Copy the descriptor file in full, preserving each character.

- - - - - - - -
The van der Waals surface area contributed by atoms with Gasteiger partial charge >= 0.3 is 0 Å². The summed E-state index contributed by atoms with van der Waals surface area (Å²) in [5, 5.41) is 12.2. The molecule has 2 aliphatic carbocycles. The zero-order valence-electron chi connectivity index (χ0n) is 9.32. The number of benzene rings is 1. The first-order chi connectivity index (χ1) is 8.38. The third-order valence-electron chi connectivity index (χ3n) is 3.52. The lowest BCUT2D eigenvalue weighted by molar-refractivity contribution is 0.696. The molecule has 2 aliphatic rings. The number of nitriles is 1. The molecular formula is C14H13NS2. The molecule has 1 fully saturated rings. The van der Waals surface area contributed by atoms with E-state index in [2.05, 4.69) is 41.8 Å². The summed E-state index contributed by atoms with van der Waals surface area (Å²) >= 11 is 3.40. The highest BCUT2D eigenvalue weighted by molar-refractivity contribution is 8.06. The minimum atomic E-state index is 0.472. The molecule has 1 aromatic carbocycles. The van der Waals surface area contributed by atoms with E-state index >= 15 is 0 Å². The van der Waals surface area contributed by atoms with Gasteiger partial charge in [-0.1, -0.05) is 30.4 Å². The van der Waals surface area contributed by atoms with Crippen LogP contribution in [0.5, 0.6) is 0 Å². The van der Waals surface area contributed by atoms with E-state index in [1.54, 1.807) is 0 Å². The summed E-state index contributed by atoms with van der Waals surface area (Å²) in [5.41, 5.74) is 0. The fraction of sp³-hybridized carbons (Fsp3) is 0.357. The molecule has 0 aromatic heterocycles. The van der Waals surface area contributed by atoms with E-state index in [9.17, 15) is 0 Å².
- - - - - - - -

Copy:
The van der Waals surface area contributed by atoms with Gasteiger partial charge >= 0.3 is 0 Å². The summed E-state index contributed by atoms with van der Waals surface area (Å²) in [5, 5.41) is 12.2. The molecule has 2 aliphatic carbocycles. The zero-order valence-electron chi connectivity index (χ0n) is 9.32. The number of benzene rings is 1. The first-order chi connectivity index (χ1) is 8.38. The third-order valence-electron chi connectivity index (χ3n) is 3.52. The lowest BCUT2D eigenvalue weighted by molar-refractivity contribution is 0.696. The molecule has 2 aliphatic rings. The number of nitriles is 1. The molecular formula is C14H13NS2. The molecule has 1 fully saturated rings. The van der Waals surface area contributed by atoms with E-state index in [2.05, 4.69) is 41.8 Å². The summed E-state index contributed by atoms with van der Waals surface area (Å²) >= 11 is 3.40. The highest BCUT2D eigenvalue weighted by molar-refractivity contribution is 8.06. The minimum atomic E-state index is 0.472. The molecule has 1 aromatic carbocycles. The van der Waals surface area contributed by atoms with E-state index >= 15 is 0 Å². The van der Waals surface area contributed by atoms with Gasteiger partial charge in [-0.1, -0.05) is 30.4 Å². The van der Waals surface area contributed by atoms with Crippen LogP contribution in [0.5, 0.6) is 0 Å². The van der Waals surface area contributed by atoms with E-state index in [1.54, 1.807) is 0 Å². The summed E-state index contributed by atoms with van der Waals surface area (Å²) in [5.41, 5.74) is 0. The fraction of sp³-hybridized carbons (Fsp3) is 0.357. The molecule has 0 aromatic heterocycles. The van der Waals surface area contributed by atoms with E-state index in [9.17, 15) is 0 Å².